Shortly after arriving at Shore Acres State Park Tuesday morning I saw two guys with radio-controlled trucks on the rocks out by the ocean:
Finally, after several attempts but without manual intervention, he made it!
It was no surprise when I got out to the parking lot to see what the “driver” and his buddy arrived in:
I just wish I had a real helicopter to use when I go fly my radio-controlled models…
Tuesday I spent several hours at this Oregon State Park, just south of Charleston. This Park was once the site of a mansion owned by a wealthy local businessman which sat high on a cliff overlooking the Pacific. The house is gone but there is an observation area out by the ocean which offers some spectacular views, both to the north and south:
About 20 minutes after I took those photos, surprise surprise, a quick batch of coastal fog moved in:
After the fog cleared (it didn’t last long) I stood at a high point above the ocean and waited for some coastal birds I have been keeping an eye out for. When I first walked around to get the lay of the land I didn’t have my digital camera with me. When it became apparent I would need it I went to retrieve it and saw this young buck munching on some grass near the parking lot:
He wandered into the woods but I’d see him again shortly. As I continued walking towards where I had parked I saw an usually colored squirrel:
By the time I got a picture it had moved pretty far away. I returned to the spot several times during the day but never saw it again. It is a Douglas Squirrel and is dark on it’s back but had red or brown fur on it’s chest:
(Photo credit: Kathy Munsel)
(Photo credit: Ashok Khosla)
Once I had the digital camera and was walking back to watch for birds I saw the deer again, this time standing on his hind legs to eat berries out of a tree (when I lived in the farmhouse in Durham I used to see fully grown deer do this in the apple tree orchard just up the hill from the house).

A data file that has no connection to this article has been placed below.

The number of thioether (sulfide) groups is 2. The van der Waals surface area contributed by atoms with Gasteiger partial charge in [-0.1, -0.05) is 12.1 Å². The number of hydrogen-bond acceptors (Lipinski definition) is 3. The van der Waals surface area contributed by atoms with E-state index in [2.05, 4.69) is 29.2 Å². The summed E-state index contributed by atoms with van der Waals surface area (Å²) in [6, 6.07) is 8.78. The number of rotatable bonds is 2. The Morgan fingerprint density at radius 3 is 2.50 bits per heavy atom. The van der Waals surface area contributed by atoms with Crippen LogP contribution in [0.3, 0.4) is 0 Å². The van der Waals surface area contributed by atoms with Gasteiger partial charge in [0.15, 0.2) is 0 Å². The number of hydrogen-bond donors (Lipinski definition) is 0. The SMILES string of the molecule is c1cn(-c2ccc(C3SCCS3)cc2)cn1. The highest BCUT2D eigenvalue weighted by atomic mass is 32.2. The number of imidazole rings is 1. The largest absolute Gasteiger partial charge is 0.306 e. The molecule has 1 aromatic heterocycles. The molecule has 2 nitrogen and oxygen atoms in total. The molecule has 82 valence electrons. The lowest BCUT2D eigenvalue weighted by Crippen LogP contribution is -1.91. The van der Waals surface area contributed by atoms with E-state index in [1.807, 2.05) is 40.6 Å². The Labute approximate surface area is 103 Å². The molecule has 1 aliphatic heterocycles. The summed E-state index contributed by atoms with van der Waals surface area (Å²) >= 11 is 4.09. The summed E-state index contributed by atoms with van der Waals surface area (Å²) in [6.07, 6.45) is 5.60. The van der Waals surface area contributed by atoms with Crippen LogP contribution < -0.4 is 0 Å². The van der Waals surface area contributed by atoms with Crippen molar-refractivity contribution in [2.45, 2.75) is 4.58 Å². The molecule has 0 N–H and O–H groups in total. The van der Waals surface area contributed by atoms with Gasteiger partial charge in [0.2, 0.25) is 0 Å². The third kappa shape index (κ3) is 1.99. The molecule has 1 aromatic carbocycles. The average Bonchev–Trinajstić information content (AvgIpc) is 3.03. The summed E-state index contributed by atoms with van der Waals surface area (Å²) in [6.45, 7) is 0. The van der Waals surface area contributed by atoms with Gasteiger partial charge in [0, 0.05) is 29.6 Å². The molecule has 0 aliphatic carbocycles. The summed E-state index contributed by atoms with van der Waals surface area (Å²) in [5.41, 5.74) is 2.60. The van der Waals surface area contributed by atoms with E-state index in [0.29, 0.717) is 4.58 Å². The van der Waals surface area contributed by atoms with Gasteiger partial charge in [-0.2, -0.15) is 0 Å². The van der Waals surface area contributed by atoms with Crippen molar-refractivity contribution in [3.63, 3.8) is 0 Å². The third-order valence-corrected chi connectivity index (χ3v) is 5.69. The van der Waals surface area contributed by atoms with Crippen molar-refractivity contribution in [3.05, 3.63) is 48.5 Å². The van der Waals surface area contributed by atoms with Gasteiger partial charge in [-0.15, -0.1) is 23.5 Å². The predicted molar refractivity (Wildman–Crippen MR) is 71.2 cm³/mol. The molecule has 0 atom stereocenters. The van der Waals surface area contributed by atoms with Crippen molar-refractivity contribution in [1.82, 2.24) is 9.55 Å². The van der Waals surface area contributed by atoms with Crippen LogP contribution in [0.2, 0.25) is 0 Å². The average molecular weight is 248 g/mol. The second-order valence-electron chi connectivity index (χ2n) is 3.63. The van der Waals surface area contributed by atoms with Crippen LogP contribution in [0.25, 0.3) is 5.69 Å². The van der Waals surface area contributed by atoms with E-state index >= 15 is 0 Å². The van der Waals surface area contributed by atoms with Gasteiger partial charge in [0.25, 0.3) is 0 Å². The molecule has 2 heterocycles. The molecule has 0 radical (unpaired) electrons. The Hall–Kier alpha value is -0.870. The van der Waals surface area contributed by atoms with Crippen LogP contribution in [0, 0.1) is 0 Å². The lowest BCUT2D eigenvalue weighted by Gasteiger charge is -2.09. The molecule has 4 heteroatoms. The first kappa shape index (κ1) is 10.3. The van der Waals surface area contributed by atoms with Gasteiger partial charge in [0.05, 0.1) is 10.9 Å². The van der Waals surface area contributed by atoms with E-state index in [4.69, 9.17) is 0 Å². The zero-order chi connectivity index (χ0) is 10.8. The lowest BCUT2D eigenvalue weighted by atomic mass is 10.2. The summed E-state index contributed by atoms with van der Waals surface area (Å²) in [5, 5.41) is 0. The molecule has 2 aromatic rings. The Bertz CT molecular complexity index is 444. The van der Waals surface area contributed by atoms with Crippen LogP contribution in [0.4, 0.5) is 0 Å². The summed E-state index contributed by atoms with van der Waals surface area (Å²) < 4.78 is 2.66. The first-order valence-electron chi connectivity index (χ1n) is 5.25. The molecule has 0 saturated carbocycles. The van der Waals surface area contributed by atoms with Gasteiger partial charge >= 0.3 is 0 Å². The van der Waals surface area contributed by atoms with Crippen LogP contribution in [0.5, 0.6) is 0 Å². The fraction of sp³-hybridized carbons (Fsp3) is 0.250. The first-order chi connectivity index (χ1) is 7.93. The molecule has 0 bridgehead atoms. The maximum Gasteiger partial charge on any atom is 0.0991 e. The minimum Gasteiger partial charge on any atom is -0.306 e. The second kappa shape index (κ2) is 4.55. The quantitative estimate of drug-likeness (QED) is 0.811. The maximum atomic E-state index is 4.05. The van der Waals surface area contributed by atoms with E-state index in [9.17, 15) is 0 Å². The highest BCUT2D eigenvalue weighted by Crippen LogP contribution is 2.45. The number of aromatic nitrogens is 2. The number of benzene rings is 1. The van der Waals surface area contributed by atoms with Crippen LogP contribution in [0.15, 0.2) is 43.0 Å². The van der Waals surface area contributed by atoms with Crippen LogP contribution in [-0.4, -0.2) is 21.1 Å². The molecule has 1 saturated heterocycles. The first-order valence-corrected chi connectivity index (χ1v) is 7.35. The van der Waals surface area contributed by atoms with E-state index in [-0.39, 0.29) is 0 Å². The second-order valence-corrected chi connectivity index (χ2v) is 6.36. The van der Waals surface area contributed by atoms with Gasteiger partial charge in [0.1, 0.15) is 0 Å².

Back at the ocean overlook I spotted this rock down by the water with a very interesting pattern on it:
Tuesday I visited this Oregon State Park just south of Charleston. I finally was able to track down two birds I have been keeping an eye out for (after having seen pictures of them on signs near overlooks), and had one unexpected visitor.
First, the Pigeon Guillemot. I mainly saw these floating on the water. At one point two of them stood on a rock but I didn’t have my digital camera with me. Once I had it, they stayed in the water the rest of the time. An interesting feature of these birds is that their feet are bright red and the inside of their mouth is the same color.
Here is a photo I found online:
(Photo credit: Jacob Drucker)
Next up – the Black Oystercatcher. I have looked and looked in areas where I thought I’d find these distinctive birds with bright red bills and pink legs, both at low and high tide, and Tuesday I finally found one – way offshore on a rock formation.
Here are some better photos I found online:
(Photo credit: Dick Daniels)
(Photo credit & copyright: Tim Foltz)
And finally, as I waited and waited for the first two to show up, this Belted Kingfisher landed on a rock down near the water close to the cliff where I was watching from:
Tuesday I spent some time at this Oregon State Park, on the site of the former Louis Simpson estate. Mr. Simpson, a wealthy lumberman and shipbuilder, imported plants from all over the world and had several acres of formal gardens next to his mansion which sat on a cliff overlooking the ocean. The mansion and gardens fell into disrepair during the Great Depression and the state bought the property from Mr. Simpson. The house was too expensive for the state to restore and maintain and was razed but the gardens have been restored and are now part of a gorgeous State Park, just south of Charleston.
Here are more flowers I saw at this Oregon State Park, which sits above the ocean just south of Charleston. These are in the restored formal gardens of the former Louis Simpson estate.
Another section of the gardens at the former Louis Simpson estate (now an Oregon State Park) is the 100-foot long lily pond.